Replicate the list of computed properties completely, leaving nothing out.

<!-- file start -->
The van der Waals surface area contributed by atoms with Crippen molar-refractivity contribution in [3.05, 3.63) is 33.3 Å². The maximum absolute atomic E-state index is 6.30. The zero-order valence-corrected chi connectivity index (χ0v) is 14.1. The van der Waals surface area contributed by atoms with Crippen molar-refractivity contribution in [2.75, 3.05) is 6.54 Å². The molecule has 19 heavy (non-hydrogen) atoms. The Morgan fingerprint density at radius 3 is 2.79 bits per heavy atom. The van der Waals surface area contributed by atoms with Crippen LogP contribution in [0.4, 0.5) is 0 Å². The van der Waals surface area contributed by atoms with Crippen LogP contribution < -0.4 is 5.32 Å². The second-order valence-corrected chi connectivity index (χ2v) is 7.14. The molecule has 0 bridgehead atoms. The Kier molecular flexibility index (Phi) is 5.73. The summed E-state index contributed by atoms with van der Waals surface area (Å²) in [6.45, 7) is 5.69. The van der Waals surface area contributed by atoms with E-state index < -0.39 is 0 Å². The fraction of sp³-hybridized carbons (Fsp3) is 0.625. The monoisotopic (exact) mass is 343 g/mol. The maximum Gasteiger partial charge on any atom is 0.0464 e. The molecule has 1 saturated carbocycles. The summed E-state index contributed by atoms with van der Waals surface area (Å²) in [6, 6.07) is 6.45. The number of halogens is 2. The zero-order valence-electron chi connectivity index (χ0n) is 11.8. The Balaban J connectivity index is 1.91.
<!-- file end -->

The van der Waals surface area contributed by atoms with Crippen molar-refractivity contribution in [3.05, 3.63) is 33.3 Å². The maximum absolute atomic E-state index is 6.30. The zero-order valence-corrected chi connectivity index (χ0v) is 14.1. The van der Waals surface area contributed by atoms with Crippen molar-refractivity contribution in [2.75, 3.05) is 6.54 Å². The molecule has 19 heavy (non-hydrogen) atoms. The Morgan fingerprint density at radius 3 is 2.79 bits per heavy atom. The van der Waals surface area contributed by atoms with Crippen LogP contribution in [0.4, 0.5) is 0 Å². The van der Waals surface area contributed by atoms with Crippen LogP contribution < -0.4 is 5.32 Å². The second-order valence-corrected chi connectivity index (χ2v) is 7.14. The molecule has 0 bridgehead atoms. The Kier molecular flexibility index (Phi) is 5.73. The summed E-state index contributed by atoms with van der Waals surface area (Å²) in [6.45, 7) is 5.69. The van der Waals surface area contributed by atoms with E-state index < -0.39 is 0 Å². The fraction of sp³-hybridized carbons (Fsp3) is 0.625. The monoisotopic (exact) mass is 343 g/mol. The maximum Gasteiger partial charge on any atom is 0.0464 e. The molecule has 1 saturated carbocycles. The summed E-state index contributed by atoms with van der Waals surface area (Å²) in [6, 6.07) is 6.45. The number of halogens is 2. The zero-order valence-electron chi connectivity index (χ0n) is 11.8. The Balaban J connectivity index is 1.91.